As an example, Fig. 3 shows the coincidence histograms and the Gaussian-fitted results during the first 100 s experiments. In the experiment without DC, the standard deviations of \(G^{(2)}(\tau _{s-u})\) and \(G^{(2)}(\tau _{s-u-s})\) are approximately 284 ps and 544 ps, with a total coincidence count of 212.5 kcps and 4.5 kcps, respectively. In contrast, when compensating for the fiber frequency dispersion, the standard deviations are reduced to 174 ps and 201 ps for \(G^{(2)}(\tau _{s-u})\) and \(G^{(2)}(\tau _{s-u-s})\), respectively, with a total coincidence count of 171.0 kcps and 3.35 kcps. The reduction in the standard deviation indicates a narrower coincidence peak, resulting in the higher precision time difference. However, it should be noted that the increase in the absolute value of DCM results in an increase of the insertion loss, which reduces the coincidence count. In addition, the mathematical expectations of \(\tau _{s-u}\) and \(\tau _{s-u-s}\) are calculated from the fitted results as \(\tau _{s-u}=-359{,}792{,}659\) ps and \(\tau _{s-u-s}=-719{,}587{,}252\) ps (with DC) and \(\tau _{s-u}=-359{,}816{,}132\) ps and \(\tau _{s-u-s}=-719{,}634{,}126\) ps (without DC).

During the experiment, the time differences \(\tau _{s-u}\) and \(\tau _{s-u-s}\) are obtained at intervals of 20 s, to ensure the real-time performance of the system. The calculated \(\tau _{s-u}\) and \(\tau _{s-u-s}\) in the experiment with DC are shown in Fig. 4. \(\tau _{s-u}\) exhibited a variation of approximately 3.36 ns, caused by the experimental noise, such as the temperature fluctuations. In contrast, the time difference \(\tau _{s-u-s}\) varied twice as fast as \(\tau _{s-u}\), with a variation of approximately 6.72 ns during the experiment.

The clock difference Δ*t* is calculated from the time differences \(\tau _{s-u}\) and \(\tau _{s-u-s}\) using Eq. (6). For the experiments with and without DC, the mean value of the calculated clock differences is 965.54 ps and 939.95 ps, respectively. The non-zero value of Δ*t* is due to the asymmetric transmission times through various system components such as FPS, OC, DCM, PC, EPC, etc. Additionally, the time offset between the two experimental results is attributed to time drifts in the SNSPD, which are affected by the count rate in each channel [33].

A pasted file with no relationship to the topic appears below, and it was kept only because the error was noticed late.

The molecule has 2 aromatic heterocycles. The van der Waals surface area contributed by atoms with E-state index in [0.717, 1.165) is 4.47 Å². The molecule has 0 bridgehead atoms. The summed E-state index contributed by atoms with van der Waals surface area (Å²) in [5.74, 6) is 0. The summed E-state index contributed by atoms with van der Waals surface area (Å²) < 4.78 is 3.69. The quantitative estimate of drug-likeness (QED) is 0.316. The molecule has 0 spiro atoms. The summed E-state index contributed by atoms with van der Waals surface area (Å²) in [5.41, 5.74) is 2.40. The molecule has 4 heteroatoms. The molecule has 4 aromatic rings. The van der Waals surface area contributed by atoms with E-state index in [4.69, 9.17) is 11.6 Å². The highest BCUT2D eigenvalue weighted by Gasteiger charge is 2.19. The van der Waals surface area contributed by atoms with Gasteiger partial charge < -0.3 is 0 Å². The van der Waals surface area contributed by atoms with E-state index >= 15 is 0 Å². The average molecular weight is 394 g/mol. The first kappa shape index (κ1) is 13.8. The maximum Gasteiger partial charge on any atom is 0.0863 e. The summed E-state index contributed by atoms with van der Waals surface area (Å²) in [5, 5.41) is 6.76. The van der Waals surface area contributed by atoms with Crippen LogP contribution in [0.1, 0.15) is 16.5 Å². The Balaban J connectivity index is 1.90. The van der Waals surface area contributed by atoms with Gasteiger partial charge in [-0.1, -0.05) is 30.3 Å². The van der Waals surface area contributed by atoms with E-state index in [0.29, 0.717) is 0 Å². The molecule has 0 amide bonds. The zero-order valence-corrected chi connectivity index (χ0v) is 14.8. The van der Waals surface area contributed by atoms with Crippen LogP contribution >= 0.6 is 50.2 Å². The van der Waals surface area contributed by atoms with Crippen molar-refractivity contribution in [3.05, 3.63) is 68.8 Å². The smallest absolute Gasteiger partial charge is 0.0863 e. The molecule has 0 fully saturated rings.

In the experiment, the clock difference Δ*t* of each interval is calculated and a clock difference set \(S=\{\Delta t_{0},\Delta t_{1},\ldots ,\Delta t_{n-1}\}\) is generated. Then, the standard deviation of these Δ*t* is calculated as 4.45 ps (12.46 ps) for the experiment with (without) DC. The TDEV [34] of the clock difference is calculated as

*m* means the averaging time contains *m* intervals. In the TDEV calculation, the averaging time is from 40 s to 4000 s, and the values obtained are shown in Fig. 5. As the averaging time increases to 4000 s, the TDEV is reduced to 426 fs (933 fs) for the experiment with (without) DC.

The experimental results demonstrate the effectiveness of the proposed QCS scheme in achieving high-precision clock synchronization for one user. The same procedure can be applied to synchronize the clocks of other users using other wavelength channels of entangled photons, as the QCS scheme is independent to the wavelengths and optical paths. Moreover, the use of the WDM strategy effectively reduces the spectrum width, leading to high precision even without dispersion compensation, albeit slightly lower than the case with DC.

## 5 Conclusion

In this paper, we proposed a multi-user round-trip quantum clock synchronization scheme in the quantum entanglement distribution network, which can be implemented with an entangled photon source located at the server. The server distributes the entangled photons to multiple users with the wavelength division multiplexing strategy, and the users feed partial received photons back to the server. Then, the clock difference between the server and each user is calculated from the one-way and round-trip time differences, which are determined according to the time correlation of the entangled photons. In addition, a single-user experiment demonstration was conducted with a 75 km fiber for a duration of 35.6 hours, achieving an uncertainty of 4.45 ps in the measured clock difference and a minimum time deviation of 426 fs at an average time of 4000 s. Furthermore, our proposed scheme can be performed with a single entangled photon source and can scale linearly with respect to the hardware and deployed fibers.

## Availability of data and materials

Simulations and scripts are made available upon request by the corresponding author BL.

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## Funding

This work is supported by the National Natural Science Foundation of China under Grant No. 12033007, No. 61875205 and No. 61972410; the Research Plan of National University of Defense Technology under Grant No. ZK19-13, No. 19-QNCXJ-107; Natural Science Foundation of Hunan Province, China under Grant No. 2022JJ40552.

## Author information

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### Contributions

B.L. proposed the scheme. B.Y.T. and M.T. designed, performed the experiment, and contributed equally. This work was supervised by B.L. and W.R.Y., and co-supervised by B.X. and R.F.D. H.C., H.H., H.Z. and S.C.L. contributed to the data collection and analysis. B.Y.T., M.T. and B.L. wrote the draft and all authors reviewed the manuscript.

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Tang, BY., Tian, M., Chen, H. *et al.* Demonstration of 75 km-fiber quantum clock synchronization in quantum entanglement distribution network.
*EPJ Quantum Technol.* **10**, 50 (2023). https://doi.org/10.1140/epjqt/s40507-023-00207-9

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DOI: https://doi.org/10.1140/epjqt/s40507-023-00207-9